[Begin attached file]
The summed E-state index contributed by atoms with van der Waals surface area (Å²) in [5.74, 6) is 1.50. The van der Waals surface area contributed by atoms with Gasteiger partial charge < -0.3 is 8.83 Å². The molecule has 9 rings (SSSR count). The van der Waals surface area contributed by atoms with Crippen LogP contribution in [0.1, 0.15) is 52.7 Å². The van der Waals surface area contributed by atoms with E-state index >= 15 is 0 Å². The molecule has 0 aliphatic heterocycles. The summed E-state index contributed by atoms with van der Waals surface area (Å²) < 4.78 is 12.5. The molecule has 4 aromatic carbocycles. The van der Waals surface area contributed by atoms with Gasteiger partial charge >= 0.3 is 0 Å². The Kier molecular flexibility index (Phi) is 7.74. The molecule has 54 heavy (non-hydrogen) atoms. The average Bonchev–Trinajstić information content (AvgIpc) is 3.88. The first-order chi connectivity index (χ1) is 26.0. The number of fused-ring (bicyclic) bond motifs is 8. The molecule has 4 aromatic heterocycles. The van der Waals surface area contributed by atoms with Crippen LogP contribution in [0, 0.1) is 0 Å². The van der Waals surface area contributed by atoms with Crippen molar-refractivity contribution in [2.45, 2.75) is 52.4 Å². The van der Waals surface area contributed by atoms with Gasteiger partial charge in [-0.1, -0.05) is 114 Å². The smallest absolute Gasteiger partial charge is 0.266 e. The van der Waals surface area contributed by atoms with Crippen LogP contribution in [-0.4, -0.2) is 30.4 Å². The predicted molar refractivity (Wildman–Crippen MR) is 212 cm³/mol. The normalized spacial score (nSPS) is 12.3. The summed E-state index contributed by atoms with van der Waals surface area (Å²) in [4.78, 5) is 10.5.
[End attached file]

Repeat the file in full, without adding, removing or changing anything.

The summed E-state index contributed by atoms with van der Waals surface area (Å²) in [5.74, 6) is 1.50. The van der Waals surface area contributed by atoms with Gasteiger partial charge < -0.3 is 8.83 Å². The molecule has 9 rings (SSSR count). The van der Waals surface area contributed by atoms with Crippen LogP contribution in [0.1, 0.15) is 52.7 Å². The van der Waals surface area contributed by atoms with E-state index >= 15 is 0 Å². The molecule has 0 aliphatic heterocycles. The summed E-state index contributed by atoms with van der Waals surface area (Å²) < 4.78 is 12.5. The molecule has 4 aromatic carbocycles. The van der Waals surface area contributed by atoms with Gasteiger partial charge >= 0.3 is 0 Å². The Kier molecular flexibility index (Phi) is 7.74. The molecule has 54 heavy (non-hydrogen) atoms. The average Bonchev–Trinajstić information content (AvgIpc) is 3.88. The first-order chi connectivity index (χ1) is 26.0. The number of fused-ring (bicyclic) bond motifs is 8. The molecule has 4 aromatic heterocycles. The van der Waals surface area contributed by atoms with Crippen LogP contribution in [0, 0.1) is 0 Å². The van der Waals surface area contributed by atoms with Crippen molar-refractivity contribution in [2.45, 2.75) is 52.4 Å². The van der Waals surface area contributed by atoms with Gasteiger partial charge in [-0.1, -0.05) is 114 Å². The smallest absolute Gasteiger partial charge is 0.266 e. The van der Waals surface area contributed by atoms with Crippen LogP contribution in [-0.4, -0.2) is 30.4 Å². The predicted molar refractivity (Wildman–Crippen MR) is 212 cm³/mol. The normalized spacial score (nSPS) is 12.3. The summed E-state index contributed by atoms with van der Waals surface area (Å²) in [4.78, 5) is 10.5.